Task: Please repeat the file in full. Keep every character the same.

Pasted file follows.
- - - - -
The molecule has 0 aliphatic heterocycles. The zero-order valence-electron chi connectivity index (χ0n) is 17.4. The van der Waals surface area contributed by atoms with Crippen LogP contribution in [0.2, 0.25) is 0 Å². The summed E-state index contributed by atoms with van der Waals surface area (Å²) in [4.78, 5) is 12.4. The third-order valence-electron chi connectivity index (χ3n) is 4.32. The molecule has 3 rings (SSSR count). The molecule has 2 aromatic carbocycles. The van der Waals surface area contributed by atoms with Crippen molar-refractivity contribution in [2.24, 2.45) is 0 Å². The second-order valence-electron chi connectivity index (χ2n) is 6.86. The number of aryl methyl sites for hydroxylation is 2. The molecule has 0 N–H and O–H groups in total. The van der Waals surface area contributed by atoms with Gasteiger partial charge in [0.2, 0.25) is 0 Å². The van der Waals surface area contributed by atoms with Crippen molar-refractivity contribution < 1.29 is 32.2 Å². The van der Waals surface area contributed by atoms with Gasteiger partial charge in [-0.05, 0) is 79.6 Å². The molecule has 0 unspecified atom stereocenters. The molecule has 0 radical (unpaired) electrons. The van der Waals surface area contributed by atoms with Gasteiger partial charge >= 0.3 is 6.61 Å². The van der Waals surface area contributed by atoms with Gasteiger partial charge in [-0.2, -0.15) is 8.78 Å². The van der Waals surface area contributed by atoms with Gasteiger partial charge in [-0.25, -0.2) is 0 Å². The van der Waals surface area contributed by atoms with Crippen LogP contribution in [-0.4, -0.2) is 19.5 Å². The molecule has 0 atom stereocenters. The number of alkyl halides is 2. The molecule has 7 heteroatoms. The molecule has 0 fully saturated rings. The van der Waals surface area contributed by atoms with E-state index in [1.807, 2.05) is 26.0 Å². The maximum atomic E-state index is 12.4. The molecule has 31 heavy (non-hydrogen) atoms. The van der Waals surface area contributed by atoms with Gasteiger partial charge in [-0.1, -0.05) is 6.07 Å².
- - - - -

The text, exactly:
The molecule has 0 aliphatic heterocycles. The zero-order valence-electron chi connectivity index (χ0n) is 17.4. The van der Waals surface area contributed by atoms with Crippen LogP contribution in [0.2, 0.25) is 0 Å². The summed E-state index contributed by atoms with van der Waals surface area (Å²) in [4.78, 5) is 12.4. The third-order valence-electron chi connectivity index (χ3n) is 4.32. The molecule has 3 rings (SSSR count). The molecule has 2 aromatic carbocycles. The van der Waals surface area contributed by atoms with Crippen molar-refractivity contribution in [2.24, 2.45) is 0 Å². The second-order valence-electron chi connectivity index (χ2n) is 6.86. The number of aryl methyl sites for hydroxylation is 2. The molecule has 0 N–H and O–H groups in total. The van der Waals surface area contributed by atoms with Gasteiger partial charge in [0.2, 0.25) is 0 Å². The van der Waals surface area contributed by atoms with Crippen molar-refractivity contribution < 1.29 is 32.2 Å². The van der Waals surface area contributed by atoms with Gasteiger partial charge in [-0.05, 0) is 79.6 Å². The molecule has 0 unspecified atom stereocenters. The molecule has 0 radical (unpaired) electrons. The van der Waals surface area contributed by atoms with Gasteiger partial charge >= 0.3 is 6.61 Å². The van der Waals surface area contributed by atoms with Gasteiger partial charge in [-0.2, -0.15) is 8.78 Å². The van der Waals surface area contributed by atoms with Gasteiger partial charge in [-0.25, -0.2) is 0 Å². The van der Waals surface area contributed by atoms with Crippen LogP contribution in [-0.4, -0.2) is 19.5 Å². The molecule has 0 atom stereocenters. The number of alkyl halides is 2. The molecule has 7 heteroatoms. The molecule has 0 fully saturated rings. The van der Waals surface area contributed by atoms with E-state index in [1.807, 2.05) is 26.0 Å². The maximum atomic E-state index is 12.4. The molecule has 31 heavy (non-hydrogen) atoms. The van der Waals surface area contributed by atoms with Gasteiger partial charge in [-0.1, -0.05) is 6.07 Å².